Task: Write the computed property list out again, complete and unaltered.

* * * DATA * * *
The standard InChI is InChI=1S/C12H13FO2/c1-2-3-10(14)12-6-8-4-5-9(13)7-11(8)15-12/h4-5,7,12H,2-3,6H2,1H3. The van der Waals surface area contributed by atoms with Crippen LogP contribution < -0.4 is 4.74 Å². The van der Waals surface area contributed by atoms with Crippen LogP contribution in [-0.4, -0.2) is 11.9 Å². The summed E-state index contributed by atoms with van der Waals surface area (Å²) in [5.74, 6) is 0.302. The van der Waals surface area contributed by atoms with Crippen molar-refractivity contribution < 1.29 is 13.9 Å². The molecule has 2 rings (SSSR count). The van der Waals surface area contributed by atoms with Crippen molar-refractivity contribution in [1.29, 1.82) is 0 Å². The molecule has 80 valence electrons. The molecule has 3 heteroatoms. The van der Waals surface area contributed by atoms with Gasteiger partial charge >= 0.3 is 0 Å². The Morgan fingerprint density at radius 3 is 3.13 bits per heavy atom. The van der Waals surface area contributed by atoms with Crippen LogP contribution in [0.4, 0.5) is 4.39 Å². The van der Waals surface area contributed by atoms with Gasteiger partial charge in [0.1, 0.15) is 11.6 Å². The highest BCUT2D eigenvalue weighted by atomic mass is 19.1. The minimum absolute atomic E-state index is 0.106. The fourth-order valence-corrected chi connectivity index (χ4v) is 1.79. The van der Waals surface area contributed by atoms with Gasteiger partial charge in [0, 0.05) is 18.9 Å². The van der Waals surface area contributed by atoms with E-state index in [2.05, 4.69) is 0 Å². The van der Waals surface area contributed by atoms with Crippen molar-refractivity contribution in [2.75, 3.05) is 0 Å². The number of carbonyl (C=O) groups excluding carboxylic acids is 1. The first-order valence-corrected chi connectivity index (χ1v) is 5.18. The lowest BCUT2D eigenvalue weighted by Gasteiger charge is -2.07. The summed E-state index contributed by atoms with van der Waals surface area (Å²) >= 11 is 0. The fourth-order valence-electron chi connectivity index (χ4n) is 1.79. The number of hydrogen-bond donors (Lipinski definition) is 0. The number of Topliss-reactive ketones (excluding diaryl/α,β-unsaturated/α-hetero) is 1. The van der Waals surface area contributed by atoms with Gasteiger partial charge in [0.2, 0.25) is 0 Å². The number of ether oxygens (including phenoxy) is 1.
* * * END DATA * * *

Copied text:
The standard InChI is InChI=1S/C12H13FO2/c1-2-3-10(14)12-6-8-4-5-9(13)7-11(8)15-12/h4-5,7,12H,2-3,6H2,1H3. The van der Waals surface area contributed by atoms with Crippen LogP contribution < -0.4 is 4.74 Å². The van der Waals surface area contributed by atoms with Crippen LogP contribution in [-0.4, -0.2) is 11.9 Å². The summed E-state index contributed by atoms with van der Waals surface area (Å²) in [5.74, 6) is 0.302. The van der Waals surface area contributed by atoms with Crippen molar-refractivity contribution < 1.29 is 13.9 Å². The molecule has 2 rings (SSSR count). The van der Waals surface area contributed by atoms with Crippen molar-refractivity contribution in [1.29, 1.82) is 0 Å². The molecule has 80 valence electrons. The molecule has 3 heteroatoms. The van der Waals surface area contributed by atoms with Gasteiger partial charge >= 0.3 is 0 Å². The Morgan fingerprint density at radius 3 is 3.13 bits per heavy atom. The van der Waals surface area contributed by atoms with Crippen LogP contribution in [0.4, 0.5) is 4.39 Å². The van der Waals surface area contributed by atoms with Gasteiger partial charge in [0.1, 0.15) is 11.6 Å². The highest BCUT2D eigenvalue weighted by atomic mass is 19.1. The minimum absolute atomic E-state index is 0.106. The fourth-order valence-corrected chi connectivity index (χ4v) is 1.79. The van der Waals surface area contributed by atoms with Gasteiger partial charge in [0, 0.05) is 18.9 Å². The van der Waals surface area contributed by atoms with E-state index in [2.05, 4.69) is 0 Å². The van der Waals surface area contributed by atoms with Crippen molar-refractivity contribution in [2.75, 3.05) is 0 Å². The number of carbonyl (C=O) groups excluding carboxylic acids is 1. The first-order valence-corrected chi connectivity index (χ1v) is 5.18. The lowest BCUT2D eigenvalue weighted by Gasteiger charge is -2.07. The summed E-state index contributed by atoms with van der Waals surface area (Å²) >= 11 is 0. The fourth-order valence-electron chi connectivity index (χ4n) is 1.79. The number of hydrogen-bond donors (Lipinski definition) is 0. The number of Topliss-reactive ketones (excluding diaryl/α,β-unsaturated/α-hetero) is 1. The van der Waals surface area contributed by atoms with Gasteiger partial charge in [0.2, 0.25) is 0 Å². The number of ether oxygens (including phenoxy) is 1.